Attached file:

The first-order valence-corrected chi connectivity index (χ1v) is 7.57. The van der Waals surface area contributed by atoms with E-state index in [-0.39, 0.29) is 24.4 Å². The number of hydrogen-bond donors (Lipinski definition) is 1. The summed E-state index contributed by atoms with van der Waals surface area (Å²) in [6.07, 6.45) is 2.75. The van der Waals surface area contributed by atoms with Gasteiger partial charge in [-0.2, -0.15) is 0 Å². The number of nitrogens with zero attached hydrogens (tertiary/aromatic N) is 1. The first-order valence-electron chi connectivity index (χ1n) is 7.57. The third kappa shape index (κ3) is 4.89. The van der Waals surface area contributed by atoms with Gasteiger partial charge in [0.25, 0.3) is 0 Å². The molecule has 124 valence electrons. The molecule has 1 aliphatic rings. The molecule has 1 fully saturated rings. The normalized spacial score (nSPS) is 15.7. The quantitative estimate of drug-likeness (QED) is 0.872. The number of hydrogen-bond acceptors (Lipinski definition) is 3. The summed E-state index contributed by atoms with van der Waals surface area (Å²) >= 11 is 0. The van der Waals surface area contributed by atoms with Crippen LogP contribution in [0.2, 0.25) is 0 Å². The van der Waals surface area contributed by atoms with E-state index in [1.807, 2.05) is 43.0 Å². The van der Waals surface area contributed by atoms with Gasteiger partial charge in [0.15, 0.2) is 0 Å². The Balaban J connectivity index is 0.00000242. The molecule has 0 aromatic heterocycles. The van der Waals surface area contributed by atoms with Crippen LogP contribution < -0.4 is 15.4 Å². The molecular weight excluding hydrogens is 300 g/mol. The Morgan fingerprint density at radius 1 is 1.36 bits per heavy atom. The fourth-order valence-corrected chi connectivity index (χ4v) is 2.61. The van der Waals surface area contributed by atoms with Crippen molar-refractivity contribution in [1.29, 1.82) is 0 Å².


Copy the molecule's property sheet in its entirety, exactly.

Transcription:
The first-order valence-corrected chi connectivity index (χ1v) is 7.57. The van der Waals surface area contributed by atoms with E-state index in [-0.39, 0.29) is 24.4 Å². The number of hydrogen-bond donors (Lipinski definition) is 1. The summed E-state index contributed by atoms with van der Waals surface area (Å²) in [6.07, 6.45) is 2.75. The van der Waals surface area contributed by atoms with Gasteiger partial charge in [-0.2, -0.15) is 0 Å². The number of nitrogens with zero attached hydrogens (tertiary/aromatic N) is 1. The first-order valence-electron chi connectivity index (χ1n) is 7.57. The third kappa shape index (κ3) is 4.89. The van der Waals surface area contributed by atoms with Gasteiger partial charge in [0.25, 0.3) is 0 Å². The molecule has 124 valence electrons. The molecule has 1 aliphatic rings. The molecule has 1 fully saturated rings. The normalized spacial score (nSPS) is 15.7. The quantitative estimate of drug-likeness (QED) is 0.872. The number of hydrogen-bond acceptors (Lipinski definition) is 3. The summed E-state index contributed by atoms with van der Waals surface area (Å²) >= 11 is 0. The van der Waals surface area contributed by atoms with Crippen LogP contribution in [0.2, 0.25) is 0 Å². The van der Waals surface area contributed by atoms with E-state index in [1.807, 2.05) is 43.0 Å². The van der Waals surface area contributed by atoms with Gasteiger partial charge in [0.15, 0.2) is 0 Å². The Balaban J connectivity index is 0.00000242. The molecule has 0 aromatic heterocycles. The van der Waals surface area contributed by atoms with Crippen LogP contribution < -0.4 is 15.4 Å². The molecular weight excluding hydrogens is 300 g/mol. The Morgan fingerprint density at radius 1 is 1.36 bits per heavy atom. The fourth-order valence-corrected chi connectivity index (χ4v) is 2.61. The van der Waals surface area contributed by atoms with Crippen molar-refractivity contribution in [1.29, 1.82) is 0 Å².